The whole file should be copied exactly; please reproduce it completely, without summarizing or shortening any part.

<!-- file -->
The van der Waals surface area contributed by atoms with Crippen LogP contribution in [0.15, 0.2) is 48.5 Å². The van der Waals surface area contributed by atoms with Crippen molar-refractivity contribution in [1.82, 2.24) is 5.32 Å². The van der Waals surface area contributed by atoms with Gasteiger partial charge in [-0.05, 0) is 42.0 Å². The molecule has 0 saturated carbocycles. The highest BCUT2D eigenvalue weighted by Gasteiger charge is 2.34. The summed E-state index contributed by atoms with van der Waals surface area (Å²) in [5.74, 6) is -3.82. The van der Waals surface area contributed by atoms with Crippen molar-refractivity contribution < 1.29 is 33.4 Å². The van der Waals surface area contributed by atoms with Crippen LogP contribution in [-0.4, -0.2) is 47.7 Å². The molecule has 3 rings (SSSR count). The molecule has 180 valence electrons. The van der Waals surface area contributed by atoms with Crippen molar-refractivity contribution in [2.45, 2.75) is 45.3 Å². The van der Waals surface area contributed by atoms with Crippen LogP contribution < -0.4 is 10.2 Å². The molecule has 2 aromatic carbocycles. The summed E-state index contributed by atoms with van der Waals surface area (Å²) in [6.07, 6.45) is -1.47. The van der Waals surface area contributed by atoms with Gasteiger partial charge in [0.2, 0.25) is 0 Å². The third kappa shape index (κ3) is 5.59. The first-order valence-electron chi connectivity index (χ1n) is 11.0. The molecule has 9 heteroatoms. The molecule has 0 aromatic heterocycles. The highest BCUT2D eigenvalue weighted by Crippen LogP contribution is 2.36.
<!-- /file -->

The van der Waals surface area contributed by atoms with Crippen LogP contribution in [0.15, 0.2) is 48.5 Å². The van der Waals surface area contributed by atoms with Crippen molar-refractivity contribution in [1.82, 2.24) is 5.32 Å². The van der Waals surface area contributed by atoms with Gasteiger partial charge in [-0.05, 0) is 42.0 Å². The molecule has 0 saturated carbocycles. The highest BCUT2D eigenvalue weighted by Gasteiger charge is 2.34. The summed E-state index contributed by atoms with van der Waals surface area (Å²) in [5.74, 6) is -3.82. The van der Waals surface area contributed by atoms with Crippen molar-refractivity contribution < 1.29 is 33.4 Å². The van der Waals surface area contributed by atoms with Crippen LogP contribution in [-0.4, -0.2) is 47.7 Å². The molecule has 3 rings (SSSR count). The molecule has 180 valence electrons. The van der Waals surface area contributed by atoms with Crippen molar-refractivity contribution in [2.45, 2.75) is 45.3 Å². The van der Waals surface area contributed by atoms with Crippen LogP contribution < -0.4 is 10.2 Å². The molecule has 2 aromatic carbocycles. The summed E-state index contributed by atoms with van der Waals surface area (Å²) in [6.07, 6.45) is -1.47. The van der Waals surface area contributed by atoms with Gasteiger partial charge in [0.2, 0.25) is 0 Å². The third kappa shape index (κ3) is 5.59. The first-order valence-electron chi connectivity index (χ1n) is 11.0. The molecule has 9 heteroatoms. The molecule has 0 aromatic heterocycles. The highest BCUT2D eigenvalue weighted by Crippen LogP contribution is 2.36.